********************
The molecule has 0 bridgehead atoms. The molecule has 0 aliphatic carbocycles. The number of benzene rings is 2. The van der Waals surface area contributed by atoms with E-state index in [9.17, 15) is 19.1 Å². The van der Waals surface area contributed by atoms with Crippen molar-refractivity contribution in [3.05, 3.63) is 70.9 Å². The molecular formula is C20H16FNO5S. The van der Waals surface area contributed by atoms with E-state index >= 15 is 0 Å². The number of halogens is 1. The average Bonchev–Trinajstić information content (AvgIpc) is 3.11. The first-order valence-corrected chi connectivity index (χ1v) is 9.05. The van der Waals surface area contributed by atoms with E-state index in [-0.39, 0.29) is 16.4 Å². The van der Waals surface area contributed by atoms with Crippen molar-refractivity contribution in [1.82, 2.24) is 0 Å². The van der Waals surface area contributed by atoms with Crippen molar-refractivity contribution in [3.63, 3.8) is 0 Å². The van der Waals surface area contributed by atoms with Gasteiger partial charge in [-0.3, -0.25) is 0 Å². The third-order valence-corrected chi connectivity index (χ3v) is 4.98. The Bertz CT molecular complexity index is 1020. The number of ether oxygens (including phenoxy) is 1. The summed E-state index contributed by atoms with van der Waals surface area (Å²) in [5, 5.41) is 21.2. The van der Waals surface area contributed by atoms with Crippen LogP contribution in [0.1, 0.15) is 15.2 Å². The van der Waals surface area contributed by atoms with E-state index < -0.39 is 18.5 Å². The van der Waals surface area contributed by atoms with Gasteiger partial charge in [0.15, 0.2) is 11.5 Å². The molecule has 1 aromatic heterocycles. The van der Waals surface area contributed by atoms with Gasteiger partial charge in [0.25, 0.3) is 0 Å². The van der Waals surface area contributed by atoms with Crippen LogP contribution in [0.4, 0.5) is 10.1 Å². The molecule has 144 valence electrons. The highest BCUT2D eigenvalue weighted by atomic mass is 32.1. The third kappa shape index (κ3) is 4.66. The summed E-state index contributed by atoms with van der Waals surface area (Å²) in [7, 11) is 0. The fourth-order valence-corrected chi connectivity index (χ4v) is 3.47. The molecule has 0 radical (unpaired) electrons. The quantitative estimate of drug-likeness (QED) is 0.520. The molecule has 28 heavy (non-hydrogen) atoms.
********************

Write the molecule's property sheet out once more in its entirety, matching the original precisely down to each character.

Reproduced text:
The molecule has 0 bridgehead atoms. The molecule has 0 aliphatic carbocycles. The number of benzene rings is 2. The van der Waals surface area contributed by atoms with E-state index in [9.17, 15) is 19.1 Å². The van der Waals surface area contributed by atoms with Crippen molar-refractivity contribution in [3.05, 3.63) is 70.9 Å². The molecular formula is C20H16FNO5S. The van der Waals surface area contributed by atoms with E-state index >= 15 is 0 Å². The number of halogens is 1. The average Bonchev–Trinajstić information content (AvgIpc) is 3.11. The first-order valence-corrected chi connectivity index (χ1v) is 9.05. The van der Waals surface area contributed by atoms with E-state index in [-0.39, 0.29) is 16.4 Å². The van der Waals surface area contributed by atoms with Crippen molar-refractivity contribution in [1.82, 2.24) is 0 Å². The van der Waals surface area contributed by atoms with Crippen molar-refractivity contribution in [3.63, 3.8) is 0 Å². The van der Waals surface area contributed by atoms with Gasteiger partial charge in [-0.3, -0.25) is 0 Å². The third-order valence-corrected chi connectivity index (χ3v) is 4.98. The Bertz CT molecular complexity index is 1020. The number of ether oxygens (including phenoxy) is 1. The summed E-state index contributed by atoms with van der Waals surface area (Å²) in [5, 5.41) is 21.2. The van der Waals surface area contributed by atoms with Crippen LogP contribution in [0.1, 0.15) is 15.2 Å². The van der Waals surface area contributed by atoms with E-state index < -0.39 is 18.5 Å². The van der Waals surface area contributed by atoms with Gasteiger partial charge in [0.15, 0.2) is 11.5 Å². The molecule has 1 aromatic heterocycles. The van der Waals surface area contributed by atoms with Gasteiger partial charge in [0.25, 0.3) is 0 Å². The van der Waals surface area contributed by atoms with Crippen LogP contribution in [0.4, 0.5) is 10.1 Å². The molecule has 144 valence electrons. The highest BCUT2D eigenvalue weighted by atomic mass is 32.1. The third kappa shape index (κ3) is 4.66. The summed E-state index contributed by atoms with van der Waals surface area (Å²) in [7, 11) is 0. The fourth-order valence-corrected chi connectivity index (χ4v) is 3.47. The molecule has 0 radical (unpaired) electrons. The quantitative estimate of drug-likeness (QED) is 0.520. The molecule has 28 heavy (non-hydrogen) atoms.